The Village That Makes Lotus ThreadMay 31st, 2011
Lotus thread is vary time consuming to make and can only be done at certain times of the year. As a result it is very sacred and respected. Traditionally it has only been used for Monk robes or for scarves for the alters in temples.
In one small village, Kyaing Kan on Inle Lake in the Shan State of Burma, Buddhist monks’ robes are woven from the fibers of lotus stems. Weaving takes place from June to November when the water level is high enough to induce the lotus plant to produce sufficiently long stems. Once cut, the fibers are drawn from the stems. Threads are formed from the twisting together of 5-6 fibers which are wound into skeins and then reeled for warping and for placement on bobbins prior to weaving on a traditional Tai-Burmese floor loom. (Source)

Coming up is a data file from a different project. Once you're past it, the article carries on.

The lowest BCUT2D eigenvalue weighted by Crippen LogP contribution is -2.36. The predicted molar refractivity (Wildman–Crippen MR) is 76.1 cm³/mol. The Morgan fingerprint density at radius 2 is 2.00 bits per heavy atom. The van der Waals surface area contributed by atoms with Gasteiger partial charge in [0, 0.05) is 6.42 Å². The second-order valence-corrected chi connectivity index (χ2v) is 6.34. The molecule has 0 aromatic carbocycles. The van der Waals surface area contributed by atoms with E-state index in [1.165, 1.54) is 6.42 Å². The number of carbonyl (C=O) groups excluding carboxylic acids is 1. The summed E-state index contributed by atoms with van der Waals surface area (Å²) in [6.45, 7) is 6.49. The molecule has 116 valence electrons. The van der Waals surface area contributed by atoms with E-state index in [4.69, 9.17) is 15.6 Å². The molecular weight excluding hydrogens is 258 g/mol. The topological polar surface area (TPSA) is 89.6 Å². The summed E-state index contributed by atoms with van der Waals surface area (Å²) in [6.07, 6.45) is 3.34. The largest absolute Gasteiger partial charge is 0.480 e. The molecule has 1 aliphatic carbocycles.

To weave a set of robes for a monk, a woman in Inle Lake would need the fibres from 120,000 stems of the dark pink lotus. This unique fabric, found nowhere else in the world, was invented about a hundred years ago by a woman living at Inle Lake as a gift to her revered abbot. Now, scarves are also woven from this rare material.
The fibres must be used within three days after the stems are pulled from the lake. The stems have a thorny surface which must be scraped smooth first. About five stems are held together in one hand and a small blade used to circle around the whole fistful at about four inches from the end. This is broken off and pulled apart so that silken filaments flow out from the cut ends. The filaments are laid gently on a wet table surface and with a quick turn of a wrist, the fibres are rolled into a thicker thread. The next batch is twisted onto the end of the previous one so that bit by bit, the thread grows. The collected yarn is washed, starched and spun before it can be woven. Its natural colour is an earthy, light brown.
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